Games Come to Ethereum’s Blockchain

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Banks and industry might have to wait for their disruption, but for gaming it could come sooner than you’d think because there are in effect zero barriers.

That makes the gaming industry a quickly evolving space and it’s all becoming very big business. Sport views are down in a trend, but eSport is up and up. The reason? Simple, why watch some humans play when you can yourself play through a virtual human?

It was thus a football fantasy game, First Blood, that first tried to connect games and the blockchain, but since then the scene has evolved.

CryptoKitties, of course, and the trillions of copy cats it spurred, showed a real use for tokenized assets, but now strategy games are making an entrance.

CryptoCities tries to be in effect SimCities, but with real money incorporated within it to incentivize players and competition between them as they might actually earn something out of it.

SimCities remains a very addictive game where you in effect allocate buildings, roads, undergrounds, manage taxes and so on.

Thankfully, the version we played limited it to just one city, so they could not really connect with each other. We say thankfully because otherwise one might have never been able to get out of that game to which undoubtedly countless of young men and women dedicated weeks or even months.

Well, CryptoCities hopes to turn those cities into countries, and countries into continents. If it’s any good, you can then sell these cities or countries and pray the incentives aren’t so good it leads a genius to create real world simulations.

Eth Town.

Because we can see this developing a layer down, where you can build and sell characters, with the real world physical economy then down the drain because no one will be working anymore.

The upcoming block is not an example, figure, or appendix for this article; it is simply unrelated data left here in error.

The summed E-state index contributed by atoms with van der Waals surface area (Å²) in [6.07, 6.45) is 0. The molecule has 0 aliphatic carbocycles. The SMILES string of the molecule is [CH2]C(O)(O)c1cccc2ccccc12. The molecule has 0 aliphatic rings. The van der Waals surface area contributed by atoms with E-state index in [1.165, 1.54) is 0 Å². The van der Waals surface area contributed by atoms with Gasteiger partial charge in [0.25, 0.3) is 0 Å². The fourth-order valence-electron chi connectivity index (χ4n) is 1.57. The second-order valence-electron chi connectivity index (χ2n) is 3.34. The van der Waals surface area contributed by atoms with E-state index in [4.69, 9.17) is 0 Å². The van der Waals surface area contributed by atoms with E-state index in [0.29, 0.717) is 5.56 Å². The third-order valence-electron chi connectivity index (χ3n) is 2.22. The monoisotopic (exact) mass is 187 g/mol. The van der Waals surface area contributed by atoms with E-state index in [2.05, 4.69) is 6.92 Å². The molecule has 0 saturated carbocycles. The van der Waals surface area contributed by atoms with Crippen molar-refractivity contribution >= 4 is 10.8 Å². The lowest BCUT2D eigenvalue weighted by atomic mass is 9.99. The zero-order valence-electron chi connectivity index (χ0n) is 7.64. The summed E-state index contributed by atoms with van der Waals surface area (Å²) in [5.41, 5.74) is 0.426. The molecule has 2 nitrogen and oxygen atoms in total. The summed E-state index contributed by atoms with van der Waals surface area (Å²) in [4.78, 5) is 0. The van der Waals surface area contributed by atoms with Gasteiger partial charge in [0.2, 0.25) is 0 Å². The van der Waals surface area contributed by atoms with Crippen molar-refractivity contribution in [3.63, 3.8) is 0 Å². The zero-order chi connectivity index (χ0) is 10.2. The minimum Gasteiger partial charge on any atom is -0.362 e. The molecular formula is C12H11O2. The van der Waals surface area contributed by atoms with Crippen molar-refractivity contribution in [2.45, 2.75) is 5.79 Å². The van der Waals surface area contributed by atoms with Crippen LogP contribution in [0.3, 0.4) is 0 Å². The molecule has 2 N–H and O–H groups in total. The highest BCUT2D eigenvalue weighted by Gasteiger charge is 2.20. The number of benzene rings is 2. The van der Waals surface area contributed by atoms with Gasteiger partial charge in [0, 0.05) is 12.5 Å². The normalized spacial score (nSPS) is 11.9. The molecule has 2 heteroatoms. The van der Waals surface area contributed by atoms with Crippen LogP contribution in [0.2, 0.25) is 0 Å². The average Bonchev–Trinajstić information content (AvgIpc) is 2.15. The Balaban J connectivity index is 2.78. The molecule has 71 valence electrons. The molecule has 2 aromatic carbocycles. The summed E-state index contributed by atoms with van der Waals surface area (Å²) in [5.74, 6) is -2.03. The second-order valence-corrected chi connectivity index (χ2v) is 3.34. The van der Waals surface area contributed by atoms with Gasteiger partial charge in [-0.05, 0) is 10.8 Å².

That’s what Eth Town hopes to achieve. Not the latter part, but the character building aspect within a strategy game.

Developed by On5 Games, they plan to launch a world where you buy offices and start running a business. Then, you have heroes. They say:

“Heroes are a big, big part of the game. They will help you maximize the revenue from floors and can generate revenue for you on their own as well — e.g., you can buy some dirt-cheap Level 0 guys, spend some time and effort to tinker with them and derive significant ETH gains later on.”

You develop them through tasks where they gain experience and reach level 15, becoming Star Heroes. Then you sell them if anyone wants them, or you buy them.

But we’ll have to wait and see how all this works because games are man made. Which means they have certain rules. Which means once you learn those rules you can then quickly and easily unlock “perfection.”

But if this catches on, there might be incentive to make them more and more complex to the point where Westworld. Yeah sure!

Don’t call him dirt cheap, they’re real! Shh… get off the microphone, this is live. Oops.

Teenagers are not known to have much money but their parents tend to spend quite a lot on them. So demand to actually pay for these things might be there, but why pay when you can play for free?

One reason could arguably be because they can become assets. A beautiful city, for example, could by itself be considered a work of art.

Plus, paying for in-game goods is not a new concept. Billions are already spent on it in the non-blockchain world, so ethereans might be willing to do so too.

Whether they will at scale remains to be seen because all of this is very much at an early innovative stage. Which is what might make it exciting as the low hanging fruits could be ripe for easy picking.

So we’ll wait and see what comes out of the two games above and out of many other ethereum based games that are in development. Especially as, where scalability is concerned, these sort of use cases can simply employ dappchains.

 

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Thank you for great article, TRUSTNODES! “Copycat” boom is usually good for the market, because it teaches people to choose better and better product each next iteration. Most of the current copycats are of low quality, but better, higher grade ones emerge each day and raise the average excellence bar by a bit. Same happened during MMO browser game boom in 2007-2011. What do you think of “copycats” that take the basis and improve it drastically (Chinese browser massive multiplayer online game model of 2011-2012)? Will CryptoKitties be able to hold the title of top grossing cryptogame for the rest… Read more »